by Pankaj Pachauri in Jammu with Nisha Puri

In 1947, when Pakistani raiders pil­laged the homes of Kashmiri Hindus, Sohan Lal was a seven-year-old child in the border district of Kupwara. He lost his father and eight relatives before fleeing to Srinagar. He returned home after two years. The neighbourhood mason, carpenter and shopkeeper- all Muslims – helped him start afresh. He became a teacher in the local school and lived with his family in a house which, over the years, expanded to 15 rooms.

Last fortnight, Sohan Lal fled Kup­wara again. There was no raid on his house. No killings. Not even a threat. But when after Shivratri, his relatives from Anantnag and Srinagar did not visit him as they had done every year, Sohan Lal panicked. He locked up his house, gave the keys and his cattle to a Muslim friend and departed with nine other families for a relief camp in Jammu. Says Sohan Lal: “There was no communal tension. It took us six days to leave everything because of fear. And we cried – my family and that of my Muslim friend.”

On his third day in Jammu, Sohan Lal was exposed to an alien phenomenon. He was part of a 10,000-strong procession led by VHP acting President, Vishnu Hari Dalmia. As the protestors wound their way through the streets of Jammu, the sloganeering became dis­tinctly communal. “Security for Hindus in Kashmir” and “Down with Pakistan” soon gave way to “Har-har Mahadev” and “Bharatvarsh main rehna hoga, Vande Mataram kehna hoga” (If you want to live in India, you have to chant Vande Mataram). If there were any doubts that RSS cadres had taken over the demonstration, they were put to rest when a placard that read “Down with Indian secularism” was raised. Sohan Lal had never heard such a communal outburst.

For most of the migrant Kashmiri Pandits, most of the day would be spent in protests and demanding basic life support.

But Sohan Lal was just one among over 10,000 Hindu families, which have left the valley – and whose in­securities organizations like the RSS and VHP are trying to exploit. And should they fall into the net of communal propaganda, they can reverse the politi­cal efforts for normalizing the Kashmir crisis. Says Home Minister Mufti Mohammad Sayeed: “We can’t afford more complications.” Adds an IAS officer in Jammu: “Our hands are full with the migrants. The last thing we want is a communal flare-up.”

In fact, by the time the all party delegation reached Srinagar, about 40,000 people had reached Jammu, 2,500 Udhampur, 600 Kathua and about 2,000 Haridwar and Delhi. In each of the dozen filthy camps in Jammu and in the decrepit Kashmir Bhawan in Delhi, most refugees said that though they were initially reassured by Jagmohan’s installation as governor, the mili­tancy was unstoppable. Said a doctor from Srinagar: “How can we raise slo­gans for Islamic rule or say Pakistan zindabad?” Understandably, the mili­tant’s   movement   has   isolated   the valley’s 1.2 lakh Hindus.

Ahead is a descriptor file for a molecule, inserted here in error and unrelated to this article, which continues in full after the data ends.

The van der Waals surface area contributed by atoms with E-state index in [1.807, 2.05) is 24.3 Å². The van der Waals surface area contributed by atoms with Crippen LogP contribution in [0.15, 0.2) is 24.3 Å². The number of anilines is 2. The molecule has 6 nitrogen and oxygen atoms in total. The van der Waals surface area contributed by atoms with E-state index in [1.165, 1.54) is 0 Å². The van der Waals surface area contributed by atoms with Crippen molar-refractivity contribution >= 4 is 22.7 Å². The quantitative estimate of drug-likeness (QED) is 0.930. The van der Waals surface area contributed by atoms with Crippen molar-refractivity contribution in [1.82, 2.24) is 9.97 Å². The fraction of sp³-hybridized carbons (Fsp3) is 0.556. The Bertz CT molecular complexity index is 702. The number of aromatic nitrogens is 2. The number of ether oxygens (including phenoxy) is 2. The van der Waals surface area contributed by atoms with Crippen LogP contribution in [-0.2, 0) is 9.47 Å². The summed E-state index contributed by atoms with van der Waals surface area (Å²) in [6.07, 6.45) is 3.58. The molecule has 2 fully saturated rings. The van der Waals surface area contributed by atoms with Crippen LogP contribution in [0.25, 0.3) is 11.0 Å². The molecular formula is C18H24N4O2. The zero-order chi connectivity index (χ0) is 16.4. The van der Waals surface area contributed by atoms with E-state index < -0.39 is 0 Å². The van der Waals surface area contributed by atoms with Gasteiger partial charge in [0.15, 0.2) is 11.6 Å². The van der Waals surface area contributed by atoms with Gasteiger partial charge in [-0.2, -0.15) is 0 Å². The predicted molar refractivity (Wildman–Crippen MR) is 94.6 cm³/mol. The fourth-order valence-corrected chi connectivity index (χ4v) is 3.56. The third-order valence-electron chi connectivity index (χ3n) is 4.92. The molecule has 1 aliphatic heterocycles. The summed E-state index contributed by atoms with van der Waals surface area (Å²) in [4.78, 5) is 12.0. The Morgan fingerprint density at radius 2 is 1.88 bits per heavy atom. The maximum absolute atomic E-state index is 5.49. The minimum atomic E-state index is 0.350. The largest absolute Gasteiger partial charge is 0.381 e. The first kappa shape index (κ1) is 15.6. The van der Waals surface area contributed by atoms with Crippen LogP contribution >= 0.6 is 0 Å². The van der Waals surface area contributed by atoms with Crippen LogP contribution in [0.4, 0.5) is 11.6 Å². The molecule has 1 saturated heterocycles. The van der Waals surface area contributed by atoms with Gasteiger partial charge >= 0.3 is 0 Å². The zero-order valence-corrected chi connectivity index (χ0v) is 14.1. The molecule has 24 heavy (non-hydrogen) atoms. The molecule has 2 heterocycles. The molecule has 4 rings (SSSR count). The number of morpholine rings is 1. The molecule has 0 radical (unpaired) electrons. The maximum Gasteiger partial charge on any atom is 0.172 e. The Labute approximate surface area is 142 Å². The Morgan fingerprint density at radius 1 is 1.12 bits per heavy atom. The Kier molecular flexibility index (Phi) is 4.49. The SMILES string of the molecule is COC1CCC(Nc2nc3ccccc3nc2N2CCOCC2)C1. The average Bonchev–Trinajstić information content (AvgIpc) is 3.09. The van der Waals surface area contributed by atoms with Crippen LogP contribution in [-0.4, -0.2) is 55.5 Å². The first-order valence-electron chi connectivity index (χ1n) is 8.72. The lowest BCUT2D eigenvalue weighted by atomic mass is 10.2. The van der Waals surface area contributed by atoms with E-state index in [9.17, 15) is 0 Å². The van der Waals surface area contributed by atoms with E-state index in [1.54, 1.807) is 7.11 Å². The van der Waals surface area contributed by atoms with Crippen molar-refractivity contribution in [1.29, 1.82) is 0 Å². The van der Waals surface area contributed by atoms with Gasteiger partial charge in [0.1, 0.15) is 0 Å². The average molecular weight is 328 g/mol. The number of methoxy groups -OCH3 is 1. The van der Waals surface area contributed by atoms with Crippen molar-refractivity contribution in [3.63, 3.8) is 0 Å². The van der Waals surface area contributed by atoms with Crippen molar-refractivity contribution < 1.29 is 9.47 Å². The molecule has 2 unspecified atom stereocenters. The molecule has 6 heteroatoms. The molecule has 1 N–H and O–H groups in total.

The migrants’ woes were doubled by the unpreparedness of the Jammu administration. The first trickle of refugees began in mid-January. They took shel­ter at Geeta Bhawan, a pilgrims’ transit house. When the organizers of Geeta Bhawan heard about the refugees’ plight, they announced in the press that all persons looking for safe sanctu­ary could come to them. This resulted in a flood of migration. Geeta Bhawan could not cope and the administration stepped in. Migrants were housed in government buildings and food­stuffs distributed. But with gov­ernment housing also running out, the last batch of refugees was put up in a camp made up of 100 tents on the banks of the Tawi River in Nagrota, 12 km off Jammu. As most refugees belong to the middle class pandit com­munity they are appalled at be­ing forced to stay in tents.

Their reasons for abandon­ing their comfortable homes are easy to pinpoint. Most of the senior government officials killed by the militants were pundits, who have traditionally dominated the state’s bureau­cracy. Moreover, the movement in the valley has acquired a religious tone with precisionists singing verses from the Quran and demanding an Is­lamic state. And when thou­sands of Kashmiris spilled on to the streets after Jagmohan al­lowed processions, the secession of Kashmir seemed inevitable to many Hindus.

Jagmohan, the governor meeting people in Rajbhawan Srinagar in 1990.